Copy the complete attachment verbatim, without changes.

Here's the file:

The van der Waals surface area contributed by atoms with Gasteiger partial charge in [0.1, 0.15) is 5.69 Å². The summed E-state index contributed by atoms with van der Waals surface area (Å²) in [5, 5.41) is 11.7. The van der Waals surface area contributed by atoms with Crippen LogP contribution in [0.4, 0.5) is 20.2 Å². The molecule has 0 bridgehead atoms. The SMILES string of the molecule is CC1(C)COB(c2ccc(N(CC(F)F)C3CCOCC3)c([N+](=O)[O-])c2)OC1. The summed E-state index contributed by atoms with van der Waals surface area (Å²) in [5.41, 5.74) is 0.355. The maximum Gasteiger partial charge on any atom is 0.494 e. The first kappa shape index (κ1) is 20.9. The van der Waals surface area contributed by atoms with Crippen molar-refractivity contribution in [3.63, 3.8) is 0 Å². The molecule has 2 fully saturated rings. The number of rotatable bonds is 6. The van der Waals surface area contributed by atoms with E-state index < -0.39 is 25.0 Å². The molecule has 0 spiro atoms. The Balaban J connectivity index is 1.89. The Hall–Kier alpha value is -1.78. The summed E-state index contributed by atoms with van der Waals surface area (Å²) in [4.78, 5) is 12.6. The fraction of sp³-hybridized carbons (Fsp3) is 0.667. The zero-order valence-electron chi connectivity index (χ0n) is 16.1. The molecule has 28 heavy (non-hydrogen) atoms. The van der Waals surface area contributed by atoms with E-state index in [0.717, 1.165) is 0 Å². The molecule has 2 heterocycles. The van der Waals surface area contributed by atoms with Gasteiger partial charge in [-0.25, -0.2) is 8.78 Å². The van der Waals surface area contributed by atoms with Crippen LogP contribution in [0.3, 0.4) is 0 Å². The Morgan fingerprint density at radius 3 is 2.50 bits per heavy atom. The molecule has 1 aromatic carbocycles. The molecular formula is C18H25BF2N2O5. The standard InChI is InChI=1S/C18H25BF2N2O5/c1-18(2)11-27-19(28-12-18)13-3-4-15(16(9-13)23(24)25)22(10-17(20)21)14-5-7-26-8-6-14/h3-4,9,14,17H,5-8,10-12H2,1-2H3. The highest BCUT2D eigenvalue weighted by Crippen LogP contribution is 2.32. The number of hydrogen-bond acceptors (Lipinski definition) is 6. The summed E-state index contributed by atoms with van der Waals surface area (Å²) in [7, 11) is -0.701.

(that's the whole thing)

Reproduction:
The van der Waals surface area contributed by atoms with Gasteiger partial charge in [0.1, 0.15) is 5.69 Å². The summed E-state index contributed by atoms with van der Waals surface area (Å²) in [5, 5.41) is 11.7. The van der Waals surface area contributed by atoms with Crippen LogP contribution in [0.4, 0.5) is 20.2 Å². The molecule has 0 bridgehead atoms. The SMILES string of the molecule is CC1(C)COB(c2ccc(N(CC(F)F)C3CCOCC3)c([N+](=O)[O-])c2)OC1. The summed E-state index contributed by atoms with van der Waals surface area (Å²) in [5.41, 5.74) is 0.355. The maximum Gasteiger partial charge on any atom is 0.494 e. The first kappa shape index (κ1) is 20.9. The van der Waals surface area contributed by atoms with Crippen molar-refractivity contribution in [3.63, 3.8) is 0 Å². The molecule has 2 fully saturated rings. The number of rotatable bonds is 6. The van der Waals surface area contributed by atoms with E-state index < -0.39 is 25.0 Å². The molecule has 0 spiro atoms. The Balaban J connectivity index is 1.89. The Hall–Kier alpha value is -1.78. The summed E-state index contributed by atoms with van der Waals surface area (Å²) in [4.78, 5) is 12.6. The fraction of sp³-hybridized carbons (Fsp3) is 0.667. The zero-order valence-electron chi connectivity index (χ0n) is 16.1. The molecule has 28 heavy (non-hydrogen) atoms. The van der Waals surface area contributed by atoms with E-state index in [0.717, 1.165) is 0 Å². The molecule has 2 heterocycles. The van der Waals surface area contributed by atoms with Gasteiger partial charge in [-0.25, -0.2) is 8.78 Å². The van der Waals surface area contributed by atoms with Crippen LogP contribution in [0.3, 0.4) is 0 Å². The Morgan fingerprint density at radius 3 is 2.50 bits per heavy atom. The molecule has 1 aromatic carbocycles. The molecular formula is C18H25BF2N2O5. The standard InChI is InChI=1S/C18H25BF2N2O5/c1-18(2)11-27-19(28-12-18)13-3-4-15(16(9-13)23(24)25)22(10-17(20)21)14-5-7-26-8-6-14/h3-4,9,14,17H,5-8,10-12H2,1-2H3. The highest BCUT2D eigenvalue weighted by Crippen LogP contribution is 2.32. The number of hydrogen-bond acceptors (Lipinski definition) is 6. The summed E-state index contributed by atoms with van der Waals surface area (Å²) in [7, 11) is -0.701.